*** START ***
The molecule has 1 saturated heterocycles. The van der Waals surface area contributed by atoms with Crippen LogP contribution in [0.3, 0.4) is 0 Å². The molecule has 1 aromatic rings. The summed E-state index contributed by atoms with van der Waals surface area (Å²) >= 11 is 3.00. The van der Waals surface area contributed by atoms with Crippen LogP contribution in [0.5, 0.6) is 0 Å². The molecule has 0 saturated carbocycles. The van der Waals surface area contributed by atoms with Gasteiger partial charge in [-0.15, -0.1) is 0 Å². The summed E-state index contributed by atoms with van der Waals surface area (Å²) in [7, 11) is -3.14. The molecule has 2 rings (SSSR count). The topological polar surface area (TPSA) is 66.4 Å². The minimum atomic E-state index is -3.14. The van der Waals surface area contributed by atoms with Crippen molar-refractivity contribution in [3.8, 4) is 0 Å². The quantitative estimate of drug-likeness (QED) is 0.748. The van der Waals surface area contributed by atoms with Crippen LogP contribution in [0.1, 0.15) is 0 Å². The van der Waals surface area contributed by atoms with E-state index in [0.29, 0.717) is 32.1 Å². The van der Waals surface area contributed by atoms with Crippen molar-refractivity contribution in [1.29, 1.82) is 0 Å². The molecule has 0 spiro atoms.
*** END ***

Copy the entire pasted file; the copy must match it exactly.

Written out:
The molecule has 1 saturated heterocycles. The van der Waals surface area contributed by atoms with Crippen LogP contribution in [0.3, 0.4) is 0 Å². The molecule has 1 aromatic rings. The summed E-state index contributed by atoms with van der Waals surface area (Å²) >= 11 is 3.00. The van der Waals surface area contributed by atoms with Crippen LogP contribution in [0.5, 0.6) is 0 Å². The molecule has 0 saturated carbocycles. The van der Waals surface area contributed by atoms with Gasteiger partial charge in [-0.15, -0.1) is 0 Å². The summed E-state index contributed by atoms with van der Waals surface area (Å²) in [7, 11) is -3.14. The molecule has 2 rings (SSSR count). The topological polar surface area (TPSA) is 66.4 Å². The minimum atomic E-state index is -3.14. The van der Waals surface area contributed by atoms with Crippen molar-refractivity contribution in [3.8, 4) is 0 Å². The quantitative estimate of drug-likeness (QED) is 0.748. The van der Waals surface area contributed by atoms with Crippen LogP contribution in [0.1, 0.15) is 0 Å². The van der Waals surface area contributed by atoms with E-state index in [0.29, 0.717) is 32.1 Å². The van der Waals surface area contributed by atoms with Crippen molar-refractivity contribution in [1.29, 1.82) is 0 Å². The molecule has 0 spiro atoms.